The Oppidan. By Shane Leslie. Charles Scribner’s Sons.
Now, Shane Leslie is the son of an Anglo-Irish baronet. He is an old Etonian1 and he is chamberlain to the Pope. He is half a mystic, and he is entirely a cousin of the utilitarian Winston Churchill.2 In him there is a stronger sense of old England, I mean a sense not of its worth or blame, but of its being, than is possessed by any one living, possibly excepting Lytton Strachey.3
It is almost impossible to review a book of his and resist the temptation to tell anecdotes of him—how a hair-pin fell from heaven, for instance, and plumped into the King of Spain’s tea, of a certain sentimental haircut, of the fact that he has been the hero of two successful modern novels—but with such precious material I can be no more than tantalizing, for it belongs to his biographer, not to me.
He first came into my life as the most romantic figure I had ever known. He had sat at the feet of Tolstoy, he had gone swimming with Rupert Brooke, he had been a young Englishman of the governing classes when the sense of being one must have been, as Compton Mackenzie says, like the sense of being a Roman citizen.
Also, he was a convert to the church of my youth, and he and another,4 since dead, made of that church a dazzling, golden thing, dispelling its oppressive mugginess and giving the succession of days upon gray days, passing under its plaintive ritual, the romantic glamour of an adolescent dream.
He had written a book then. It had a sale—not the sale it deserved. The End of the Chapter, it was; and bought by the snap- eyed ladies who follow with Freudian tenseness the missteps of the great. They missed its quality of low, haunting melancholy, of great age, of a faith and of a social tradition that with the years could not but have taken on a certain mellow despair—apparent perhaps only to the most sensitive but by them realized with a sensuous poignancy.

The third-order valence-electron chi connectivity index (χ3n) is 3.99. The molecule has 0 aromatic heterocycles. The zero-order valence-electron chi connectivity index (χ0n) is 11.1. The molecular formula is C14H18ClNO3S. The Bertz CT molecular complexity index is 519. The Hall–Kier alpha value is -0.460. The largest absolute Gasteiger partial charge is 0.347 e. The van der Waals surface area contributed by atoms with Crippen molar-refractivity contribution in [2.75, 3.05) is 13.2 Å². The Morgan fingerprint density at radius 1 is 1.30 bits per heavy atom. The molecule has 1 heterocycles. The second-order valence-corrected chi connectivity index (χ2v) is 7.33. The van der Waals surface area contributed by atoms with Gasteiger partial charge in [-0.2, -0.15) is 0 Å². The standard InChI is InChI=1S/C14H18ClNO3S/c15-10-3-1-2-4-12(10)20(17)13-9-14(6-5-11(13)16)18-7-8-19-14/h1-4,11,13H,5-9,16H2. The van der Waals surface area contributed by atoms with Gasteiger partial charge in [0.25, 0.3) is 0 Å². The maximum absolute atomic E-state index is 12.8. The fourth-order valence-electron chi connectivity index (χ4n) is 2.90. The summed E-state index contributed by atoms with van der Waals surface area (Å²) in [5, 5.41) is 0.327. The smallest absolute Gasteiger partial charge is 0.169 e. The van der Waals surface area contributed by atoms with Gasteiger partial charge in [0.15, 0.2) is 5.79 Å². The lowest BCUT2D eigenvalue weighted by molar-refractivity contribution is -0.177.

Well, he has written another book—with a wretched, puzzling title, The Oppidan, which to an American means nothing, but to Leslie an intriguing distinction, that has endured since Henry VIII. An Oppidan is an Etonian who either lives in college or doesn’t—I am not quite sure which—and what does it matter, for the book is all of Eton. Once, years ago I picked up a novel called Gray Youth,5 and I stared fascinated at that perfect title. I have never read it nor heard tell of it—I’m sure it was worthless—but what two words!
And that is what Leslie’s new book should be named—a tale of that gray, gray cocoon, where the English-butterfly sheds its cocoon. It should have been called Gray Youth. Once in it and you are carried back to the time of Shelley, or day-long fights with occasionally tragic, nay, fatal culminations, of Wellington’s playing fields,6 of intolerable bullyings and abominable raggings. And even more intimately we are shown Eton of the late 90s, and the last magnificence of the Victorian age is spread in front of us, a play done before shadowed tapestries of the past.
The book interested me enormously. Mr. Leslie has a sharp eye for the manners of his age. If he does not plumb the motives of his people or his creations with the keen analysis of Strachey, it is because he refers finer judgments to the court of the Celtic deity which he has accepted for his own—and where the inscrutability of men is relinquished beyond analysis, to fade into that more immense inscrutability in which all final answers and judgments lie.
Those who are interested in the great patchwork quilt picture of Victorian England, which is being gradually pieced together from the memories of survivors and the satire of their commentators, will enjoy The Oppidan.
1. A graduate of Eton, one of England’s most prestigious public (i.e., private) schools.
2. By 1922 British statesman Winston Churchill (1874-1965) had already earned a formidable reputation as a political leader and historian.
3. English biographer (1880-1932), author of Eminent Victorians (1918).
4. Monsignor Cyril Sigourney Webster Fay, who had befriended Fitzgerald during his prep-school and college years.
5. 1914 novel by Oliver Onions (1873-1961).
6. The Duke of Wellington (1769-1852) remarked that the Battle of Waterloo was won on the playing fields of Eton.
Published in New York Tribune newspaper (14 May 1922, Sect. IV).